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Taller Dog: Music Tips Blog

Since I started coaching music, I've learned as much about the way I play and how people think in those 10 years as I have in the whole 35 years of playing music as a full time living. The way I write is the way I talk.  And everyone who is interested in playing, singing, and enjoying music will come away with something to think about and try. I look forward to your comments!


http://www.youtube.com/watch?v=meuNWgl2ko8 For more interesting links I've found, click on the "links" catagory here: http://www.tallerdog.com

CATCH THE CURVE OF PERFECT PITCH (#1)

Posted on September 1, 2010

CATCH THE CURVE OF PERFECT PITCH (#1)                    

 

Baseball! In the field, Little League, 1972

Training your ear to achieve perfect pitch- 

...don't think perfect pitch is out of your reach. You can catch the curve and hang on. There is a curve in sound. Think about a train whistle or a police siren as they move. When someone throws a baseball, it doesn't travel in a straight line. It's got a curve to it. It starts in one hand and moves through the air and ends abruptly cracking the bat...

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CATCH THE CURVE OF PERFECT PITCH (#2)

Posted on August 31, 2010
What range of notes does your dog bark in? Whatever your cat's meow sounds like, it's a voice. We call it singing when birds do it. Bees buzz. Just saying those words out loud gives us something interesting and musical to hear. Bees buzz. Say it again, differently...and then again! Now, pick up an instrument and try to find the notes you just heard yourself say. Get those consonants in there, too.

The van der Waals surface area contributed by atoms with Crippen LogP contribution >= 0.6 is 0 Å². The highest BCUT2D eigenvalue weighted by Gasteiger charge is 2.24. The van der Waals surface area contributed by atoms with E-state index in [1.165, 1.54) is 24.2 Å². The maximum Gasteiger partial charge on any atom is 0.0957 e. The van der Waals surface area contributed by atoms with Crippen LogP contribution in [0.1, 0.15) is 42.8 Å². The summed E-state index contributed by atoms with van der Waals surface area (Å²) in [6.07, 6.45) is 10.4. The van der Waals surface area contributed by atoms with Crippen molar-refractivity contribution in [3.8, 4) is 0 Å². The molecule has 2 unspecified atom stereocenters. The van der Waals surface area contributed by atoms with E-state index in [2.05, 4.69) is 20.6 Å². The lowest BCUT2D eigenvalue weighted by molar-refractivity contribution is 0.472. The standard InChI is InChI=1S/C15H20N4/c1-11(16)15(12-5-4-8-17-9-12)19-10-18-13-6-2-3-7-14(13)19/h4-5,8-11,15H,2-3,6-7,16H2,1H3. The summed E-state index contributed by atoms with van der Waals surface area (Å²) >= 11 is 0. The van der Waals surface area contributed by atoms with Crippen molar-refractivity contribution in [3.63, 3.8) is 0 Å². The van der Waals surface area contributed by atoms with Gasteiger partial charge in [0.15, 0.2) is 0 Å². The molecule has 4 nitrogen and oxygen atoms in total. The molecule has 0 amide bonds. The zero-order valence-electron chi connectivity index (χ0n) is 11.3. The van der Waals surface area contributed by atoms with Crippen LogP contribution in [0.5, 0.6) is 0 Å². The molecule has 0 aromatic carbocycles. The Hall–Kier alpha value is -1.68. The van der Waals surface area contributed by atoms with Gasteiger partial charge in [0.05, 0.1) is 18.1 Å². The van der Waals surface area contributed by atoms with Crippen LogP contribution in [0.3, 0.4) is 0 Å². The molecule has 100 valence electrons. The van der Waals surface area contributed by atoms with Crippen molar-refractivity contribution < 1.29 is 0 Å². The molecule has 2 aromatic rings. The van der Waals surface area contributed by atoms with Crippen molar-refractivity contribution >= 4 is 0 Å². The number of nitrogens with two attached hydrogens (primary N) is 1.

Listen to two notes. The easiest two to start with are the same note, one octave* apart. If you are playing by yourself, you have to be playing an instrument you can PLAY two notes at the same time, like a guitar or a piano. The best place to start is with an open string (not applicable on piano). For instance, on guitar, pluck your “A” string, and then play the next “A” note up one octave. That would be the second fret on your “G” string. Listen carefully to the two notes. There is a revolving sound. That seems like something you would see – rather than hear. I guess you could say you’re going to look with your ears! If they are out of tune with each other, that revolving sound will be fast. The more out of tune the notes are with each other, the faster that revolution will be. If the two notes are in tune, the revolution will be very slow. If you tune one of the strings (like the open “A” string) while they are both still ringing, [...]
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